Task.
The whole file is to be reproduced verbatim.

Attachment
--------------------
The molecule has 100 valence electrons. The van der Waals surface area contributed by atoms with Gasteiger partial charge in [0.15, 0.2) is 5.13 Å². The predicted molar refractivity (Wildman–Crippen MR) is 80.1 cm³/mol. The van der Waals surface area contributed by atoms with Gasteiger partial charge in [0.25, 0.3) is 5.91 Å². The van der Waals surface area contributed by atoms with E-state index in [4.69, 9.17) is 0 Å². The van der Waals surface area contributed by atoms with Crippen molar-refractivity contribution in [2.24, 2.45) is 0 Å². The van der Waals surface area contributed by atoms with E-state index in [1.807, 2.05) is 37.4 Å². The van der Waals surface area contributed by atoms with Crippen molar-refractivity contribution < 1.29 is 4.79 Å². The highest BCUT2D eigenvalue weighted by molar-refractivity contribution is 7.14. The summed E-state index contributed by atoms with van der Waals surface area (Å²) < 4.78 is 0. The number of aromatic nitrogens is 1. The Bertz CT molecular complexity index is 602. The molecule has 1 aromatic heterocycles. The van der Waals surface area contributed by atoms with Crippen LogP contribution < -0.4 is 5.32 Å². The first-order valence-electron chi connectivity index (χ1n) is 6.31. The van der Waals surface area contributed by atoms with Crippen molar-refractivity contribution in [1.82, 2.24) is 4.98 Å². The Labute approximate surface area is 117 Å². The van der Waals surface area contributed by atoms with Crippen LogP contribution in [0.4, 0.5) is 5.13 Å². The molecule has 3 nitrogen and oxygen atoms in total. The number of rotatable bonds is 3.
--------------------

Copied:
The molecule has 100 valence electrons. The van der Waals surface area contributed by atoms with Gasteiger partial charge in [0.15, 0.2) is 5.13 Å². The predicted molar refractivity (Wildman–Crippen MR) is 80.1 cm³/mol. The van der Waals surface area contributed by atoms with Gasteiger partial charge in [0.25, 0.3) is 5.91 Å². The van der Waals surface area contributed by atoms with E-state index in [4.69, 9.17) is 0 Å². The van der Waals surface area contributed by atoms with Crippen molar-refractivity contribution in [2.24, 2.45) is 0 Å². The van der Waals surface area contributed by atoms with E-state index in [1.807, 2.05) is 37.4 Å². The van der Waals surface area contributed by atoms with Crippen molar-refractivity contribution < 1.29 is 4.79 Å². The highest BCUT2D eigenvalue weighted by molar-refractivity contribution is 7.14. The summed E-state index contributed by atoms with van der Waals surface area (Å²) < 4.78 is 0. The number of aromatic nitrogens is 1. The Bertz CT molecular complexity index is 602. The molecule has 1 aromatic heterocycles. The van der Waals surface area contributed by atoms with Crippen LogP contribution < -0.4 is 5.32 Å². The first-order valence-electron chi connectivity index (χ1n) is 6.31. The van der Waals surface area contributed by atoms with Crippen molar-refractivity contribution in [1.82, 2.24) is 4.98 Å². The Labute approximate surface area is 117 Å². The van der Waals surface area contributed by atoms with Crippen LogP contribution in [0.4, 0.5) is 5.13 Å². The molecule has 3 nitrogen and oxygen atoms in total. The number of rotatable bonds is 3.